Fig.4 Audio Research VT100, THD+noise vs frequency at (from top to bottom at 10kHz): 4W into 2 ohms, balanced, 4 ohm tap; 4W into 2 ohms, unbalanced, 4 ohm tap; 2W into 4 ohms, balanced, 4 ohm tap; 2W into 4 ohms, unbalanced, 4 ohm tap; 1W into 8 ohms, balanced, 8 ohm tap and 1W into 8 ohms, unbalanced, 8 ohm tap (right channel dashed).

The waveform of the distortion at 2W into 4 ohms is shown in fig.5. It is heavily second-harmonic, with limited higher-order components. The waveforms (not shown) into 4 and 8 ohms were similar.


Fig.5 Audio Research VT100, 1kHz waveform at 2W into 4 ohms, 4 ohm tap (top); distortion and noise waveform with fundamental notched out (bottom, not to scale).

The VT100's output spectrum reproducing a 50Hz input at 67W into a 4 ohm load is shown in fig.6. The distortion products are relatively low in level—the highest are at 100 and 150Hz, at about $*–48dB (0.4%). The result into a simulated real load was similar, though with a slightly lower distortion at 100Hz and slightly higher at 150Hz.


Fig.6 Audio Research VT100, 8 ohm tap, spectrum of 50Hz sinewave, DC–1kHz, at 67W into 4 ohms (linear frequency scale).

Fig.7 shows the output spectrum with a combined 19+20kHz signal—it shows the intermodulation products resulting from an equal combination of these two frequencies—at 47.7W into 4 ohms (visible clipping is present above this output with this signal). The largest component is at 1kHz ($*–41dB, or about 1%). The result at 50W into 8 ohms (not shown) is slightly better at 1kHz, a little worse at 2kHz.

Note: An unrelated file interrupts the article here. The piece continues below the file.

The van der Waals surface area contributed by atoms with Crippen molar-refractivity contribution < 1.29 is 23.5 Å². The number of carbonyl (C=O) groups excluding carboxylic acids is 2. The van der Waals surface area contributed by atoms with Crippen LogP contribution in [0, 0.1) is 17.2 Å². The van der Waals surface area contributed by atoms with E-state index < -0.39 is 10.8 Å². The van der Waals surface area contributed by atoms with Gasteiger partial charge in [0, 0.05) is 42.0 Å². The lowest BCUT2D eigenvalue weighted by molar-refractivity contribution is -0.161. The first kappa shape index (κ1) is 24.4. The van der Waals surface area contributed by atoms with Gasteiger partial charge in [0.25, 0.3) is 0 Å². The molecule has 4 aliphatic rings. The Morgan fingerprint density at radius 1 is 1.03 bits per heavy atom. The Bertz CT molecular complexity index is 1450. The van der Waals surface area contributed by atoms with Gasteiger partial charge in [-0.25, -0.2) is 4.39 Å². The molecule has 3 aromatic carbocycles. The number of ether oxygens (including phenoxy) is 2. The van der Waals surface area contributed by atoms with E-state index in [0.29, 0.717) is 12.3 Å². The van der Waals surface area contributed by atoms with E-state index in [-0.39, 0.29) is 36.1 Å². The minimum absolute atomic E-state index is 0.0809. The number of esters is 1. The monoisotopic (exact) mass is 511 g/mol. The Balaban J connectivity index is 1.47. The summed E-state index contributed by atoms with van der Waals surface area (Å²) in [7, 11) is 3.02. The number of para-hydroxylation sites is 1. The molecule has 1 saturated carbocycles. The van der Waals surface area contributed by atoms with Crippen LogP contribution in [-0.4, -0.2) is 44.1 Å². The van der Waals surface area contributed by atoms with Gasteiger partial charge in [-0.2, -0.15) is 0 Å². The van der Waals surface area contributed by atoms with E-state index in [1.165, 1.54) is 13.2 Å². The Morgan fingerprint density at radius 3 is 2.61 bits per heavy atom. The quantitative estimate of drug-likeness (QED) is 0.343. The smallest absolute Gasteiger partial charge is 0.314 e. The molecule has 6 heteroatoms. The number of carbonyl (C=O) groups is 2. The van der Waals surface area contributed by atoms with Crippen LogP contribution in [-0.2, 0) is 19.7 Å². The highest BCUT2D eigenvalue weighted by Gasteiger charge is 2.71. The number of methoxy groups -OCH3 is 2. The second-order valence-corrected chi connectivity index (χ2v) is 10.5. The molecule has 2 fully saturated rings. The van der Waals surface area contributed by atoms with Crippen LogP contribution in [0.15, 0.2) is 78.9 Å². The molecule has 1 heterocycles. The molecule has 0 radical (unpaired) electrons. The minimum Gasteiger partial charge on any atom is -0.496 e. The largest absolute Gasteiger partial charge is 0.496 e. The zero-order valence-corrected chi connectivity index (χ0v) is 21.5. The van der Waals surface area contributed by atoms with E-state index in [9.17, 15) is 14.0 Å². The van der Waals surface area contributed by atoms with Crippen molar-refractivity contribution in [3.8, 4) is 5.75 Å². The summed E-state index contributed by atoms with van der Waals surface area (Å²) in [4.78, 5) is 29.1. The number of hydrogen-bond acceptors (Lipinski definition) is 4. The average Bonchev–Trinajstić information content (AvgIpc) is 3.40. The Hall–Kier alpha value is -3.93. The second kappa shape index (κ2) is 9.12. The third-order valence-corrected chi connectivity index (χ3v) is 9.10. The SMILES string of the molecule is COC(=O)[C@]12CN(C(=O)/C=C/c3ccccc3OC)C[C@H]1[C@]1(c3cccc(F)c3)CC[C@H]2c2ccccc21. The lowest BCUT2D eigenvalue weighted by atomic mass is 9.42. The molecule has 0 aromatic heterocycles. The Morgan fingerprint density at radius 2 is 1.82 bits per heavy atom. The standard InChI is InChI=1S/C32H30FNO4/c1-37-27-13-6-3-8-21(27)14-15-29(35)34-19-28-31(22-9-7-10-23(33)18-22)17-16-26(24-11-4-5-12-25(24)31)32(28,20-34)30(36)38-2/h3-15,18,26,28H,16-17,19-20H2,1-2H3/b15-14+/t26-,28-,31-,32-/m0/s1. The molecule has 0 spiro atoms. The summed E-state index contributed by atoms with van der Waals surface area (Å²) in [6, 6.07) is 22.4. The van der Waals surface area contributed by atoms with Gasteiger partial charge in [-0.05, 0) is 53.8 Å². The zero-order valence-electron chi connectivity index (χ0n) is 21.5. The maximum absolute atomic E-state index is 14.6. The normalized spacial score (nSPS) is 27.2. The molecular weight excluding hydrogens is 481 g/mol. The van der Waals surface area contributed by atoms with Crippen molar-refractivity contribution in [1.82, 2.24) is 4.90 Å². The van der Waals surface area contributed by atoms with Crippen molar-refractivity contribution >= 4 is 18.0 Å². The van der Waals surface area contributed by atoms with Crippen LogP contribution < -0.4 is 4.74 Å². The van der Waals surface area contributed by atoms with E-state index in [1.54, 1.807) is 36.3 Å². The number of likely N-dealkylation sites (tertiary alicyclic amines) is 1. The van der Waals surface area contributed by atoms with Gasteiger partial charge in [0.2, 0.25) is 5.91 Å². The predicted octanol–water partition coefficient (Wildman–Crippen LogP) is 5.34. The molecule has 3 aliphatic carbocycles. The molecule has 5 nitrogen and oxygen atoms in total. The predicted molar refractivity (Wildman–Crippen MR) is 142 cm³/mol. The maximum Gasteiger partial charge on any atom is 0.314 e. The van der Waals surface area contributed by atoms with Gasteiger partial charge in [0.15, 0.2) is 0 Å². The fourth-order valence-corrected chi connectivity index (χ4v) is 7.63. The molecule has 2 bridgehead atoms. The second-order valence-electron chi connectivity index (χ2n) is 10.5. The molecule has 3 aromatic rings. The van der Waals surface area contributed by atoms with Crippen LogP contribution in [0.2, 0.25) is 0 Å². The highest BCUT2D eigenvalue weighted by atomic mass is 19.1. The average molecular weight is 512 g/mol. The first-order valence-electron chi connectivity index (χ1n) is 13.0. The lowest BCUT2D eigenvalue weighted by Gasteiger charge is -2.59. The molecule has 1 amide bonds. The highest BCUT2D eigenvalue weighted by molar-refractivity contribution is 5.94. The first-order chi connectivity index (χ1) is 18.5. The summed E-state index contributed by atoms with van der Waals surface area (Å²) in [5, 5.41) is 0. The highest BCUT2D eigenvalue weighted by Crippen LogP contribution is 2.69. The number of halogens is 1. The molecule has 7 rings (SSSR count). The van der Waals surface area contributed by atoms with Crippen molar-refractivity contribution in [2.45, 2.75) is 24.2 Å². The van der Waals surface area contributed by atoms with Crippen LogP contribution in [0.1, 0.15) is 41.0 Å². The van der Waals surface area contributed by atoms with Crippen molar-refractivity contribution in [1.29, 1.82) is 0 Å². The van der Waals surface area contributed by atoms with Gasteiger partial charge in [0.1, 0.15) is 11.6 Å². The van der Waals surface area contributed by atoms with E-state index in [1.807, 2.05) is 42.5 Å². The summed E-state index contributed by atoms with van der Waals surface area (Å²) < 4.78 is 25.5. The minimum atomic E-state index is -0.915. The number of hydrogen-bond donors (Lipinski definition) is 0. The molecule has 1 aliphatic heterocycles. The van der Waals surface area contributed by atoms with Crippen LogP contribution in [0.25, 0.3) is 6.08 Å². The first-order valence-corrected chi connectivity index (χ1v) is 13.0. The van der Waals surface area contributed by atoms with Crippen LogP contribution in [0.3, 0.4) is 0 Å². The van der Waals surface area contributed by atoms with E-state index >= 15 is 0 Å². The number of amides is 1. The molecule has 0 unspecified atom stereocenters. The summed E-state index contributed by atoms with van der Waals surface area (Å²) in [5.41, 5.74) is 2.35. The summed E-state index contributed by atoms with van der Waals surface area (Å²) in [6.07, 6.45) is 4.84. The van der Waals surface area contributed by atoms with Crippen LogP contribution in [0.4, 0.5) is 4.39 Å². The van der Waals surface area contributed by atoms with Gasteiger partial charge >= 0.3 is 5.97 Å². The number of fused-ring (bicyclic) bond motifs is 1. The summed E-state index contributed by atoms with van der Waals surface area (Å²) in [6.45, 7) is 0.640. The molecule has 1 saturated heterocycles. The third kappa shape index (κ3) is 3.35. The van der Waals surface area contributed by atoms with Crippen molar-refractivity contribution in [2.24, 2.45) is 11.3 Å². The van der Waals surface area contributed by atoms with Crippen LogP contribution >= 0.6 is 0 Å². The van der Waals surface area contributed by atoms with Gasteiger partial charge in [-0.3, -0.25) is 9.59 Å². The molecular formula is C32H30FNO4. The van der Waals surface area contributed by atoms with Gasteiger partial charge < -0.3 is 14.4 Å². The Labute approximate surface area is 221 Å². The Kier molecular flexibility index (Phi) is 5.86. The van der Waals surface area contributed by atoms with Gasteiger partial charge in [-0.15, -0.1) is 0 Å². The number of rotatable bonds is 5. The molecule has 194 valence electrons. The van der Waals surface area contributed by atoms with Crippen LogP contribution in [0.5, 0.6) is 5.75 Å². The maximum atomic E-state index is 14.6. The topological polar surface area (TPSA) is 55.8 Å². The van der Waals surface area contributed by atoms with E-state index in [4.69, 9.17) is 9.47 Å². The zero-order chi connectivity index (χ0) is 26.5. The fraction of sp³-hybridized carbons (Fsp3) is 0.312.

Fig.7 Audio Research VT100, 8 ohm tap, HF intermodulation spectrum, DC–22kHz, 19+20kHz at 47.7W into 4 ohms (linear frequency scale).

The 1kHz, THD+noise vs output curves for the VT100 are shown in fig.8. The discrete clipping levels for the VT100 are shown in the Table.


Fig.8 Audio Research VT100, distortion (%) vs output power into (from bottom to top at 100W): 8 ohms, 8 ohm tap; 4 ohms, 4 ohm tap; and 2 ohms, 4 ohm tap.

Other than driving a 2 ohms load from the 4 ohm tap, the VT100 exceeds its 100Wpc specification at our standard 1% THD+noise percentage, at least from its left channel. The VT100 was tested with the same set of tubes used by BJR for his review. From Table 1, it appears that one or more tubes in the right channel were suboptimal, resulting in a lower power output. I would not expect the difference to be audible in normal use. Apart from this and a small rise in THD below 100Hz in some of the curves (below 1% in any case), the Audio Research VT100 produced a solid set of measurements.—Thomas J. Norton